An exhibition at the British Library powerfully delves into the personal and political complexities of writing, driving home that it’s not only one of humanity’s greatest inventions, but born out of the strongest human motivations.
Inside a wooden shack installed at North 12th Street and Driggs Avenue in Williamsburg’s McCarren Park, anyone can sit down at a typewriter and contribute to a collaborative poem unfolding over a 100-foot paper scroll.
From Vincent Van Gogh to Joseph Cornell, writing has always been a crucial part of the artist’s life.
In grade school, cursive and print were treated like indicators of who we are. The idea seemed to be that how we write reveals something about the way we think and relate to the world. An exhibition at the Drawing Center, Dickinson/Walser: Pencil Sketches, starts from that premise and extend it further, arguing that handwritten texts by Swiss modernist author Robert Walser and American poet Emily Dickinson may not just be early drafts or sketches, but art.
Last week, a New York Times opinion piece fired up my Facebook newsfeed. Titled “Slaves of the Internet, Unite!” and penned by Tim Kreider, the piece pleads with writers not to indulge in that pervasive and pernicious cultural habit: writing for free.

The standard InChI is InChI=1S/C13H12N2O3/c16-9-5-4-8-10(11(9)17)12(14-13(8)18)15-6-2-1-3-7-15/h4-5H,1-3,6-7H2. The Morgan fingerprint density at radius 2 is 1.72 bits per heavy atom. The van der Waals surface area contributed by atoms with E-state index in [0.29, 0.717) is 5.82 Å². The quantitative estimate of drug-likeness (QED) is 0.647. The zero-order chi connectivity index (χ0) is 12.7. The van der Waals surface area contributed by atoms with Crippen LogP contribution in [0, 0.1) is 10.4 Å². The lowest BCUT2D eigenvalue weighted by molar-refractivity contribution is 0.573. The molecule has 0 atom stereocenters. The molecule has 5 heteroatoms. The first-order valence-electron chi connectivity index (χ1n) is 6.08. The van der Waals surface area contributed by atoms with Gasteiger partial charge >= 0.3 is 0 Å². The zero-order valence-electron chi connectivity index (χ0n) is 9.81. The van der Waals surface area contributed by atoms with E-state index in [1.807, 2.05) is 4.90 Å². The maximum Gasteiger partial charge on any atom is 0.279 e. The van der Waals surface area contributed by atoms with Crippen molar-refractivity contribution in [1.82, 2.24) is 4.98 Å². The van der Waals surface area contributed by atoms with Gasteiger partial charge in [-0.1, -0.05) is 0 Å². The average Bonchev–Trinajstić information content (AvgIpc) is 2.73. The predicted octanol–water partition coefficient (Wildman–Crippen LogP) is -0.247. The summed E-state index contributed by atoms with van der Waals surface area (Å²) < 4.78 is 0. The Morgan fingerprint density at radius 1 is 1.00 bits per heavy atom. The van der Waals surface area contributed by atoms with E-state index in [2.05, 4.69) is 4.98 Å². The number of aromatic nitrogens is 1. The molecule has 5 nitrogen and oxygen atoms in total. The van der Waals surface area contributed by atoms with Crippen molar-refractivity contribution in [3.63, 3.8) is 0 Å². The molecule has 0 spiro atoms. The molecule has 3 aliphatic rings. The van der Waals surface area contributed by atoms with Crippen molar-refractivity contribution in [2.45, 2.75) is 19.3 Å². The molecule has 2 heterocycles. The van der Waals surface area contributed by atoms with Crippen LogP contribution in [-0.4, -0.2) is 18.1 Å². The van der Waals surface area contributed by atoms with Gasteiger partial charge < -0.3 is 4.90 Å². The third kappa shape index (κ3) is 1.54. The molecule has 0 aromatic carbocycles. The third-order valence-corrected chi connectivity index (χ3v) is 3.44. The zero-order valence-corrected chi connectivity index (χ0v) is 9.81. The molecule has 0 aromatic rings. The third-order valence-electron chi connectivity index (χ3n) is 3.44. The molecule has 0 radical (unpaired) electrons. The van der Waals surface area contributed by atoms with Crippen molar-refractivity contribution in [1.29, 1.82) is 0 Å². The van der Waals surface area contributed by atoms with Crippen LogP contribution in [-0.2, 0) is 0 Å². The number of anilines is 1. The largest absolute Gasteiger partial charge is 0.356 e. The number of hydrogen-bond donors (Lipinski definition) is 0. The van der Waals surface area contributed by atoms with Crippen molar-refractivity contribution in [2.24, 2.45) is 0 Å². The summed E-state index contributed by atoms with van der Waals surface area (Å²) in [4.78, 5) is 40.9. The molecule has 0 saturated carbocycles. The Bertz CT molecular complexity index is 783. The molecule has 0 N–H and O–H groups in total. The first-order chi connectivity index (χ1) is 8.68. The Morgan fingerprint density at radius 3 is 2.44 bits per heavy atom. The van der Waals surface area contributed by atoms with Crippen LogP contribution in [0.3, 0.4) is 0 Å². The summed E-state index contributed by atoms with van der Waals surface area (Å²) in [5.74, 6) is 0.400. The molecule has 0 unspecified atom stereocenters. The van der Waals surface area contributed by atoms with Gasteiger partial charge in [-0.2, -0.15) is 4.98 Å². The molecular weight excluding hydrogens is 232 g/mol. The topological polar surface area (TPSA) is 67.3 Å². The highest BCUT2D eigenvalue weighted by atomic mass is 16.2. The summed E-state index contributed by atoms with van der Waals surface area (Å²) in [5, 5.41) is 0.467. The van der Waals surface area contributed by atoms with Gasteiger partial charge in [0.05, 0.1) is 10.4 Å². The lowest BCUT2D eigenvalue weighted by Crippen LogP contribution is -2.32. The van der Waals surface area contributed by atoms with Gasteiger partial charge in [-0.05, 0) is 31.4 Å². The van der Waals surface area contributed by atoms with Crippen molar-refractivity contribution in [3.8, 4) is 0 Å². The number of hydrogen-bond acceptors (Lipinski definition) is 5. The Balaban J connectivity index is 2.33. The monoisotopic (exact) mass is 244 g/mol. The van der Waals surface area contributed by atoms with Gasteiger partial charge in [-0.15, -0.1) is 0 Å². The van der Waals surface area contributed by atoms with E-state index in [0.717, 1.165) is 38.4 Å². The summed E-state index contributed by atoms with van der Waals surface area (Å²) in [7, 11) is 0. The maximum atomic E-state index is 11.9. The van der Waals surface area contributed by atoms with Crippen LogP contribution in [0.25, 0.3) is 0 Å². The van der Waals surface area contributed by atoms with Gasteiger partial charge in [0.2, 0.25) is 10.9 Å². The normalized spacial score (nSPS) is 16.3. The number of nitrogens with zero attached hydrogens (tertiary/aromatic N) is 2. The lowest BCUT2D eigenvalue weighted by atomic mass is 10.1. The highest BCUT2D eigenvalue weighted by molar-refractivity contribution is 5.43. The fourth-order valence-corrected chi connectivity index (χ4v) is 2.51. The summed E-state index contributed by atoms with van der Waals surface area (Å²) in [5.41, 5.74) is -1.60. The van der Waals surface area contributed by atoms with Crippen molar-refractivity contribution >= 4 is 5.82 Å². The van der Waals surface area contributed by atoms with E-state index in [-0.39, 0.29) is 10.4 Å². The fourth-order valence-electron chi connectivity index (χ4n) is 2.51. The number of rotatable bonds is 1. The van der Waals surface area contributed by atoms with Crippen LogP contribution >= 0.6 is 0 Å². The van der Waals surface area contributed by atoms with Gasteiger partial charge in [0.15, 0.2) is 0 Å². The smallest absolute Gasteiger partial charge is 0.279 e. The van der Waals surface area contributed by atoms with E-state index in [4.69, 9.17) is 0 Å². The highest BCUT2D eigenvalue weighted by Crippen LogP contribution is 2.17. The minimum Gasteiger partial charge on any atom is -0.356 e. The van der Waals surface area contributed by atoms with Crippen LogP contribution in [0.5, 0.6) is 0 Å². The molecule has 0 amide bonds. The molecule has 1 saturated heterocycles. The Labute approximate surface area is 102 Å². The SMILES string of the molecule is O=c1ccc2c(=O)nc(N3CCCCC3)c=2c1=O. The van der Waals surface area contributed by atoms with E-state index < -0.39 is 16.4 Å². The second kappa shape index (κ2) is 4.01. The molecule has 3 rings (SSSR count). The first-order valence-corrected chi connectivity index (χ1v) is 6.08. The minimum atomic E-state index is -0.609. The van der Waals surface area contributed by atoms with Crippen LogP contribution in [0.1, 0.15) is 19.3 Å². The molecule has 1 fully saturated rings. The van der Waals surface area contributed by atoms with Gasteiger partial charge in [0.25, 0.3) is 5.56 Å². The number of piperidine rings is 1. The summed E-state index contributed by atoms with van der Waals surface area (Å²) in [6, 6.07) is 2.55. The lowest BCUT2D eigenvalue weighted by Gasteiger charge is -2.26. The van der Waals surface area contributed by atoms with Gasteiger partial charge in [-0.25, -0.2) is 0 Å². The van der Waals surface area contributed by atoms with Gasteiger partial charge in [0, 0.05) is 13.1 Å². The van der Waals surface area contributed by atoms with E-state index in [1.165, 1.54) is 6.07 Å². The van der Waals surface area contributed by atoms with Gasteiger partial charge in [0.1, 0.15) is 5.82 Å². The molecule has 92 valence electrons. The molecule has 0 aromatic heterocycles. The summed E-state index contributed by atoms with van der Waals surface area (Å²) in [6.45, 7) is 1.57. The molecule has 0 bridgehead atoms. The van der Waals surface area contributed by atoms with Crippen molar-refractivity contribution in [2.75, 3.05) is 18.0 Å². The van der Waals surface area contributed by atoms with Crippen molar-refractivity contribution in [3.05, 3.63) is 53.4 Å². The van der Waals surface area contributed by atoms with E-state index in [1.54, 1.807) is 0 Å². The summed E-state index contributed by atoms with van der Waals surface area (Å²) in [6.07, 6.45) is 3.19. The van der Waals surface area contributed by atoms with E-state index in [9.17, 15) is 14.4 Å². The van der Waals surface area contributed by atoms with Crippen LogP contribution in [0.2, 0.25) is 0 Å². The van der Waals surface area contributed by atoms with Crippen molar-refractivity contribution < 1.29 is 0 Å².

LOS ANGELES — Orwell’s “Why I Write” is a gem, and I’m glad it made it into Longform’s recent Top 50.
AWP, or the Association of Writers and Writing Programs (that’s actually AWWP, but we’ll let that slide), is billed as an annual celebration of authors, teachers, writing programs, literary centers and small press publishers. Every year these bibliophile masses descend on a North American city (Chicago, this year) to promote, mingle, fraternize, frolic, freak out, fight, deal, dole and drink. The book fair is the centerpiece, the polestar of the conference; a nerve-jouncing nerve center of tables and stalls and booths tucked away in the belly of the Chicago Hilton hotel on South Michigan Ave.
You may know Steve Martin from being one of our time’s defining comedians, actors and celebrity figures. But along with those first few titles, the man is also a renowned collector of contemporary art, as well as a novelist and a playwright. These pursuits could be called hobbies if they didn’t require quite so much dedication. Martin’s An Object of Beauty (2010), his third novel, attempts to combine the actor’s sidelines in writing and art into a narrative showpiece that aims a satirical skewer at the art world. Unfortunately, the punch never lands. Object of Beauty is too simplistic and editorializing for an art world-savvy audience and too limping for readers just looking for a punchy narrative.